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Conference Call Quotes - U-20 Head Coach Sigi Schmid on WYC Draw


Opening comments on the 2005 FIFA World Youth Championship:
“The FIFA World Youth Championship in 2005 is going to be the best youth world championship in awhile because of the timing of the tournament. Being in the summer, it is going to allow all the European countries and South American countries to bring basically all of their players. I don’t think there is going to be club conflicts from any of the teams. Last time in 2003 because of the timing of the tournament due to the postponement there were club conflicts. I know in ’99 there were club conflicts as well and maybe less so in 2001. This is definitely going to be a World Youth Championship where all the top teams are going to come with all their top guns. It’s not going to be a case where people are missing. If they’re missing it will be due to injury. We’re excited. We certainly have a big opener and my feeling is that the U.S. has always found a way to play well against good opponents. If we have a weakness it’s because maybe we relax a little bit when we play opponents that are not considered of the top echelon, but there is no one we can relax against in our group.”

On getting placed in Group D with Argentina, Germany and Egypt:
“I think we’re in the toughest group to be very honest. Argentina might not have done well in the qualifying round (this year), but if you look at their history over the last five (World Youth Championship) competitions they’ve won three out of the last five. In the last one, they lost in the semifinals. They are usually either winning it or they are getting into the final four, so you can not discount them at all. Germany beat the U.S. the last time pretty solidly, so they are a team that is obviously always difficult. Egypt is a team that has also produced a lot of good players in recent years and has done very well. We have a tough group, but on the same token as I said before, for me it is more glass half-full. We are in the World Cup and there are a lot of teams that would like to be in the position we are in. As a country over the last period of time in youth world championships and with the full team we’ve obviously responded very well when we are playing against teams that are considered to be of the upper echelon.”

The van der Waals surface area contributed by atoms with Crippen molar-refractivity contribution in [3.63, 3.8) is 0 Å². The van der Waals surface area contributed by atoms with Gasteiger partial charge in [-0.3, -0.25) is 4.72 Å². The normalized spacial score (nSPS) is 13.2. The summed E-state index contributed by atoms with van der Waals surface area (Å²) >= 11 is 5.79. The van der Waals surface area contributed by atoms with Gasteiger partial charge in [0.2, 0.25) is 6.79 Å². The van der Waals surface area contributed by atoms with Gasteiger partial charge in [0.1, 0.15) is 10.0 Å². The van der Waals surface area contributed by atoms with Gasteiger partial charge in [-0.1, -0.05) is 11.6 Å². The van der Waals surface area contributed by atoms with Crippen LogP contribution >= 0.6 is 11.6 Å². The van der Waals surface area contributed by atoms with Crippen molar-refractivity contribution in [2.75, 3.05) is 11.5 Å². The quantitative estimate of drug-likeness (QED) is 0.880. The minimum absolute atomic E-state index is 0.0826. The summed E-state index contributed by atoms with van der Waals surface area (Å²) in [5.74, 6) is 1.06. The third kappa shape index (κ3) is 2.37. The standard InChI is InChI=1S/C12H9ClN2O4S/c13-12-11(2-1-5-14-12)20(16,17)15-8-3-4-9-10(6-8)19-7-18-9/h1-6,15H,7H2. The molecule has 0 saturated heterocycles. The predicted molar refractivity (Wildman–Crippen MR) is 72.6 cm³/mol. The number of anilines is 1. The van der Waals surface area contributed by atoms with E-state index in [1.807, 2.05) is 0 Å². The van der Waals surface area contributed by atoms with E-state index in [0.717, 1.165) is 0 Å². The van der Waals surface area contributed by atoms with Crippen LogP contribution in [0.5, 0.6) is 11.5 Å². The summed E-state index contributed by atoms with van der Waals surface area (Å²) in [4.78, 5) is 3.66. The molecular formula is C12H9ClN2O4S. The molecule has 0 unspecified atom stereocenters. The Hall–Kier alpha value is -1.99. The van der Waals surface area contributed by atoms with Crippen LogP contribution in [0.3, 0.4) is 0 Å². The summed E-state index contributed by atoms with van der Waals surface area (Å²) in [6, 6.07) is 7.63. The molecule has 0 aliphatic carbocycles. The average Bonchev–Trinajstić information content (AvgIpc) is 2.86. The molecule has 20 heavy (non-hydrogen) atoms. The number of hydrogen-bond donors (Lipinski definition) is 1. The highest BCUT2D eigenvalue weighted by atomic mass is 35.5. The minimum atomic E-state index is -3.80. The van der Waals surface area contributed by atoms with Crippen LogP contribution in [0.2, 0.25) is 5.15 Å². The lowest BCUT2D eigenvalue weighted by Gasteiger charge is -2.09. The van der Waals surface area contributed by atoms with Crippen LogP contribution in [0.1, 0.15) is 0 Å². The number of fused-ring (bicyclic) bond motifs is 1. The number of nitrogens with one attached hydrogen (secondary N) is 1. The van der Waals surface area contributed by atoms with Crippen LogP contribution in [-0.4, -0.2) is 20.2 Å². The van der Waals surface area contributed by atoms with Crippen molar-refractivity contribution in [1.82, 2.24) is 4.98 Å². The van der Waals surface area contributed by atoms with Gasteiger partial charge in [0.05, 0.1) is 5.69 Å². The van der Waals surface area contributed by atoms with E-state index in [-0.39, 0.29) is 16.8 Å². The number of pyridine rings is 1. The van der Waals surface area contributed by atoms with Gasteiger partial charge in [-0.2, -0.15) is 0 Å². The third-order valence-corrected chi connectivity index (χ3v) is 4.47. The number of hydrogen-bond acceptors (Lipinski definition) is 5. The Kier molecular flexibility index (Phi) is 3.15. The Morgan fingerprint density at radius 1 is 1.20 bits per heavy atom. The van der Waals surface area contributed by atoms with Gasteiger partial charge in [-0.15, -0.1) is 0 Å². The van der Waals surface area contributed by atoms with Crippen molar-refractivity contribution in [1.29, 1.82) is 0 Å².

On if teams like the U.S. or Canada should have gotten rewarded with a seed for going undefeated in qualifying:
“Well, they obviously decided to seed six teams going into the draw with the Netherlands being a natural choice because they are the host nation. The rest of the teams were all European and South American teams. When you look at the run that the U.S. had at the last World Youth Championship and when you look at what we did in qualifying, I don’t know how close the U.S. was to consideration for a seed, but certainly that is something that should have been considered. It’s a case of us continuing to earn our respect. Hopefully, by coming through our group and doing well by finishing first or second in our group, then when it comes around for 2007 maybe we’ll see a CONCACAF team get a seed.”

On what his immediate reaction was after the draw:
“Somebody said to me from CONCACAF, ‘well, you didn’t get any gifts today,’ but that is okay. It was interesting while we were sitting there and actually going through the draw, when Argentina got seeded I said to (team coordinator) Erik Carlson who is here with me, ‘watch we’ll be in Argentina’s group.’ Then I predicted we would get Egypt and predicted that we’d end up with Germany. Maybe it was a premonition or whatever, but maybe that’s a good sign.”

On getting the chance to play against Germany due to his German background:
“For me to coach against Germany is very exciting. I had an opportunity to do it one time as an assistant to Bora (Milutinovic), but this is the first time I’m going to get the opportunity as a head coach of one of the U.S. national teams to go against Germany. From my standpoint, that will certainly be an emotional day, and a day I’m looking forward to.”

On the city of Enschede where the U.S. will play their group games:
“I know it is close to the German border (laughs). One of the decisions that the organizing committee made was that whatever group Germany was in, was going to play in Enschede. Germany was given the opportunity to play there because it is only 80 kilometers from Germany, so obviously the intention is to draw the German fans from across the border. I know in our game the German fans will be behind Germany, but I hope they realize in the Argentina and Egypt games that the U.S. has a coach with German background and will support the U.S.”

On how important the U-20 program is in preparing players to play for the full national team, MLS or other professional clubs:
“I think the Under-20s are a huge step. The last time I coached the Under-20 team, when you go against Japan and there’s (Shinji) Ono on the field, who is one of the players that they highlighted in the video tonight as a premier player that has played in a Under-20 world championship. Now, if you’re a Carlos Bocanegra or a Steve Cherundolo you’ve played against that player. When someone like Xavi (Hernandez), who’s playing for Barcelona and playing for the Spanish national team, is a guy that you’ve played against at the Under-20 level, it just makes you as a player a lot more confident when you run into them at the full national team level. So, in a way playing the Argentinas, Germanys and Egypts of the world gives us that opportunity for our young players. It’s is such a huge step for them to play against players that are going to be big-time pros. And one day when our guys come across the pond, like (DaMarcus) Beasley is right now, he is either going to play with or against guys he’s already encountered at the Under-20 level and he knows he can play with.”

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